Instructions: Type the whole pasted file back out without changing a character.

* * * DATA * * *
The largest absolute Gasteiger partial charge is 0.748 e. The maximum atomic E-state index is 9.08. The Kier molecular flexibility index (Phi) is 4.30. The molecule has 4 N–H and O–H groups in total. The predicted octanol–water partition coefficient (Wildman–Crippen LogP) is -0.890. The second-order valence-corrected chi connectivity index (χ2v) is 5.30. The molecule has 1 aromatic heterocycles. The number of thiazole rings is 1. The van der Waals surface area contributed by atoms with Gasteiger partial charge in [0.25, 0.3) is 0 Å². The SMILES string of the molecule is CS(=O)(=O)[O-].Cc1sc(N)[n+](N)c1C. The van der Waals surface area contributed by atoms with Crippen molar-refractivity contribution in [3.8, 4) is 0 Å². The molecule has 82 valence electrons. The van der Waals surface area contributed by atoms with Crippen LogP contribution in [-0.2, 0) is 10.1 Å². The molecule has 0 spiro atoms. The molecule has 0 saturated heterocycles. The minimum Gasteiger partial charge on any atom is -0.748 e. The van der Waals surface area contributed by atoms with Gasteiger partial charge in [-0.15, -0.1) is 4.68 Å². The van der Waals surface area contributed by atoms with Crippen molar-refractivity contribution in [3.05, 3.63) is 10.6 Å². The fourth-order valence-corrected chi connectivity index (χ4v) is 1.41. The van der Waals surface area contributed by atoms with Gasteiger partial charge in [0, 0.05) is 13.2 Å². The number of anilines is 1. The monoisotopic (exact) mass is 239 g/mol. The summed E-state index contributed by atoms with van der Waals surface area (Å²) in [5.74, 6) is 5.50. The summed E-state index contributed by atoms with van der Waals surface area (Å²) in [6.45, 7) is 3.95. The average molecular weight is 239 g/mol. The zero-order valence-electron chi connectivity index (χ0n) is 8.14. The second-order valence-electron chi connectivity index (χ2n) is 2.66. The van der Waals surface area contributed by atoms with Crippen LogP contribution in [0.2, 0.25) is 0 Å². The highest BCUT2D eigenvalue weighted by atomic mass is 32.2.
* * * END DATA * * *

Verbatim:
The largest absolute Gasteiger partial charge is 0.748 e. The maximum atomic E-state index is 9.08. The Kier molecular flexibility index (Phi) is 4.30. The molecule has 4 N–H and O–H groups in total. The predicted octanol–water partition coefficient (Wildman–Crippen LogP) is -0.890. The second-order valence-corrected chi connectivity index (χ2v) is 5.30. The molecule has 1 aromatic heterocycles. The number of thiazole rings is 1. The van der Waals surface area contributed by atoms with Gasteiger partial charge in [0.25, 0.3) is 0 Å². The SMILES string of the molecule is CS(=O)(=O)[O-].Cc1sc(N)[n+](N)c1C. The van der Waals surface area contributed by atoms with Crippen molar-refractivity contribution in [3.8, 4) is 0 Å². The molecule has 82 valence electrons. The van der Waals surface area contributed by atoms with Crippen LogP contribution in [-0.2, 0) is 10.1 Å². The molecule has 0 spiro atoms. The molecule has 0 saturated heterocycles. The minimum Gasteiger partial charge on any atom is -0.748 e. The van der Waals surface area contributed by atoms with Gasteiger partial charge in [-0.15, -0.1) is 4.68 Å². The van der Waals surface area contributed by atoms with Crippen molar-refractivity contribution in [3.05, 3.63) is 10.6 Å². The fourth-order valence-corrected chi connectivity index (χ4v) is 1.41. The van der Waals surface area contributed by atoms with Gasteiger partial charge in [0, 0.05) is 13.2 Å². The number of anilines is 1. The monoisotopic (exact) mass is 239 g/mol. The summed E-state index contributed by atoms with van der Waals surface area (Å²) in [5.74, 6) is 5.50. The summed E-state index contributed by atoms with van der Waals surface area (Å²) in [6.45, 7) is 3.95. The average molecular weight is 239 g/mol. The zero-order valence-electron chi connectivity index (χ0n) is 8.14. The second-order valence-electron chi connectivity index (χ2n) is 2.66. The van der Waals surface area contributed by atoms with Crippen LogP contribution in [0.2, 0.25) is 0 Å². The highest BCUT2D eigenvalue weighted by atomic mass is 32.2.